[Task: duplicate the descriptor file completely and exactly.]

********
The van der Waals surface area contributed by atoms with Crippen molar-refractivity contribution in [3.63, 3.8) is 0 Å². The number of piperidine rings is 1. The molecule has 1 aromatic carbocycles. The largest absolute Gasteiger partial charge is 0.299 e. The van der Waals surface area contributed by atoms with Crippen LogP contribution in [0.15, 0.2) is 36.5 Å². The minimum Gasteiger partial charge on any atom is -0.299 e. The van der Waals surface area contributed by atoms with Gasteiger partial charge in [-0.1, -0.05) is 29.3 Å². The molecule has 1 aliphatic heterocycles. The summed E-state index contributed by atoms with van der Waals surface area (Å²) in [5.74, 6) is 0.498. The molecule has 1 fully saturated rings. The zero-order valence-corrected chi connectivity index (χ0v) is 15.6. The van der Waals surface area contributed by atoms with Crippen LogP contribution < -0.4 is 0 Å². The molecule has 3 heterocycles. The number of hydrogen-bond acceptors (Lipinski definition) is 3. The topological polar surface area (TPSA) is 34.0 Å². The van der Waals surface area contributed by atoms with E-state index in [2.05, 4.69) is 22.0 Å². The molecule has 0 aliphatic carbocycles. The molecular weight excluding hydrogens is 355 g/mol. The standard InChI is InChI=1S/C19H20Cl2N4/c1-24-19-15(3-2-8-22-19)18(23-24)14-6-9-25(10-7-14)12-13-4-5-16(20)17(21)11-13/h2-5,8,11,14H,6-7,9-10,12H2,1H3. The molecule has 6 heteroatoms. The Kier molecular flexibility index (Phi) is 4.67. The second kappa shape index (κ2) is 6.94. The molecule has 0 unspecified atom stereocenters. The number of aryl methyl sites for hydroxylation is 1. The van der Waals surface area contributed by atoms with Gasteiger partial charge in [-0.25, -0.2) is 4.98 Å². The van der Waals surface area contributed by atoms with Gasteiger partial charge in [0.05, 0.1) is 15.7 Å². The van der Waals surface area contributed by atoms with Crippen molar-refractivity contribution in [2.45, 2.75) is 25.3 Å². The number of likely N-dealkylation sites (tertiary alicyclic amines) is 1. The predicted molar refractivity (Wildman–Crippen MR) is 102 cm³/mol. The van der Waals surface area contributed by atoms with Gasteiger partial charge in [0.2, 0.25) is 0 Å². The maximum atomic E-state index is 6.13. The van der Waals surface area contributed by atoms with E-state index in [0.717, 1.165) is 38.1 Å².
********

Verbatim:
The van der Waals surface area contributed by atoms with Crippen molar-refractivity contribution in [3.63, 3.8) is 0 Å². The number of piperidine rings is 1. The molecule has 1 aromatic carbocycles. The largest absolute Gasteiger partial charge is 0.299 e. The van der Waals surface area contributed by atoms with Crippen LogP contribution in [0.15, 0.2) is 36.5 Å². The minimum Gasteiger partial charge on any atom is -0.299 e. The van der Waals surface area contributed by atoms with Gasteiger partial charge in [-0.1, -0.05) is 29.3 Å². The molecule has 1 aliphatic heterocycles. The summed E-state index contributed by atoms with van der Waals surface area (Å²) in [5.74, 6) is 0.498. The molecule has 1 fully saturated rings. The zero-order valence-corrected chi connectivity index (χ0v) is 15.6. The van der Waals surface area contributed by atoms with Crippen LogP contribution < -0.4 is 0 Å². The molecule has 3 heterocycles. The number of hydrogen-bond acceptors (Lipinski definition) is 3. The topological polar surface area (TPSA) is 34.0 Å². The van der Waals surface area contributed by atoms with E-state index in [2.05, 4.69) is 22.0 Å². The molecule has 0 aliphatic carbocycles. The molecular weight excluding hydrogens is 355 g/mol. The standard InChI is InChI=1S/C19H20Cl2N4/c1-24-19-15(3-2-8-22-19)18(23-24)14-6-9-25(10-7-14)12-13-4-5-16(20)17(21)11-13/h2-5,8,11,14H,6-7,9-10,12H2,1H3. The molecule has 6 heteroatoms. The Kier molecular flexibility index (Phi) is 4.67. The second kappa shape index (κ2) is 6.94. The molecule has 0 unspecified atom stereocenters. The number of aryl methyl sites for hydroxylation is 1. The van der Waals surface area contributed by atoms with Gasteiger partial charge in [-0.25, -0.2) is 4.98 Å². The van der Waals surface area contributed by atoms with Gasteiger partial charge in [0.05, 0.1) is 15.7 Å². The van der Waals surface area contributed by atoms with Crippen molar-refractivity contribution in [2.45, 2.75) is 25.3 Å². The number of likely N-dealkylation sites (tertiary alicyclic amines) is 1. The predicted molar refractivity (Wildman–Crippen MR) is 102 cm³/mol. The van der Waals surface area contributed by atoms with Gasteiger partial charge in [0.2, 0.25) is 0 Å². The maximum atomic E-state index is 6.13. The van der Waals surface area contributed by atoms with E-state index in [0.717, 1.165) is 38.1 Å².